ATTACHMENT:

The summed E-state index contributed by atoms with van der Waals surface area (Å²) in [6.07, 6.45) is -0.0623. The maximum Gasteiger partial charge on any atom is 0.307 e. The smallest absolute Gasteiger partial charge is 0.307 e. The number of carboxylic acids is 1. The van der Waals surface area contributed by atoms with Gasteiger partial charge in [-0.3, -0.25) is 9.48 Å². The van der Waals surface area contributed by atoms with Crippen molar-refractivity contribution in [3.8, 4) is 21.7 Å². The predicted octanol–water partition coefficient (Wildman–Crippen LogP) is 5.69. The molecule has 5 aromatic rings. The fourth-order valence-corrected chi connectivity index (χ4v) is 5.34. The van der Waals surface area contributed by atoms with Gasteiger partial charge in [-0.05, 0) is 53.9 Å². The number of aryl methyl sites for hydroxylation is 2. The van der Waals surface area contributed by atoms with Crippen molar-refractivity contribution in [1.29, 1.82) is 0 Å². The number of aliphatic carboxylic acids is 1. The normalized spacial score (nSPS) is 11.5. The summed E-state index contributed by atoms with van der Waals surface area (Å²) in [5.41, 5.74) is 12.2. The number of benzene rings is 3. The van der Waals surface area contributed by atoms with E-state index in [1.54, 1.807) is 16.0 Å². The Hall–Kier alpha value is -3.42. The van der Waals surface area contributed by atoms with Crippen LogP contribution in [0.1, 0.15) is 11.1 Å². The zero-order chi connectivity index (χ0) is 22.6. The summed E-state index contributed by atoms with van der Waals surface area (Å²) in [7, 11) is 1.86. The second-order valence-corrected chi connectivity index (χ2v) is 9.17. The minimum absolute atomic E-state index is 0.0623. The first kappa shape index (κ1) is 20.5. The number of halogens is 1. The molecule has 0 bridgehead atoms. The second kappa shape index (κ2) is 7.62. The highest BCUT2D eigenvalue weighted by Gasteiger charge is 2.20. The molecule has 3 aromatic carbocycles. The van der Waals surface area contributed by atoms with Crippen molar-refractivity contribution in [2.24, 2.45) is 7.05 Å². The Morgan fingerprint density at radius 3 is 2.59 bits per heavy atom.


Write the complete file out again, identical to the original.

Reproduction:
The summed E-state index contributed by atoms with van der Waals surface area (Å²) in [6.07, 6.45) is -0.0623. The maximum Gasteiger partial charge on any atom is 0.307 e. The smallest absolute Gasteiger partial charge is 0.307 e. The number of carboxylic acids is 1. The van der Waals surface area contributed by atoms with Gasteiger partial charge in [-0.3, -0.25) is 9.48 Å². The van der Waals surface area contributed by atoms with Crippen molar-refractivity contribution in [3.8, 4) is 21.7 Å². The predicted octanol–water partition coefficient (Wildman–Crippen LogP) is 5.69. The molecule has 5 aromatic rings. The fourth-order valence-corrected chi connectivity index (χ4v) is 5.34. The van der Waals surface area contributed by atoms with Gasteiger partial charge in [-0.05, 0) is 53.9 Å². The number of aryl methyl sites for hydroxylation is 2. The van der Waals surface area contributed by atoms with Crippen molar-refractivity contribution in [1.29, 1.82) is 0 Å². The number of aliphatic carboxylic acids is 1. The normalized spacial score (nSPS) is 11.5. The summed E-state index contributed by atoms with van der Waals surface area (Å²) in [5.41, 5.74) is 12.2. The number of benzene rings is 3. The van der Waals surface area contributed by atoms with E-state index in [1.54, 1.807) is 16.0 Å². The Hall–Kier alpha value is -3.42. The van der Waals surface area contributed by atoms with Crippen LogP contribution in [0.1, 0.15) is 11.1 Å². The zero-order chi connectivity index (χ0) is 22.6. The summed E-state index contributed by atoms with van der Waals surface area (Å²) in [7, 11) is 1.86. The second-order valence-corrected chi connectivity index (χ2v) is 9.17. The minimum absolute atomic E-state index is 0.0623. The first kappa shape index (κ1) is 20.5. The number of halogens is 1. The molecule has 0 bridgehead atoms. The second kappa shape index (κ2) is 7.62. The highest BCUT2D eigenvalue weighted by Gasteiger charge is 2.20. The molecule has 3 aromatic carbocycles. The van der Waals surface area contributed by atoms with Crippen molar-refractivity contribution in [2.24, 2.45) is 7.05 Å². The Morgan fingerprint density at radius 3 is 2.59 bits per heavy atom.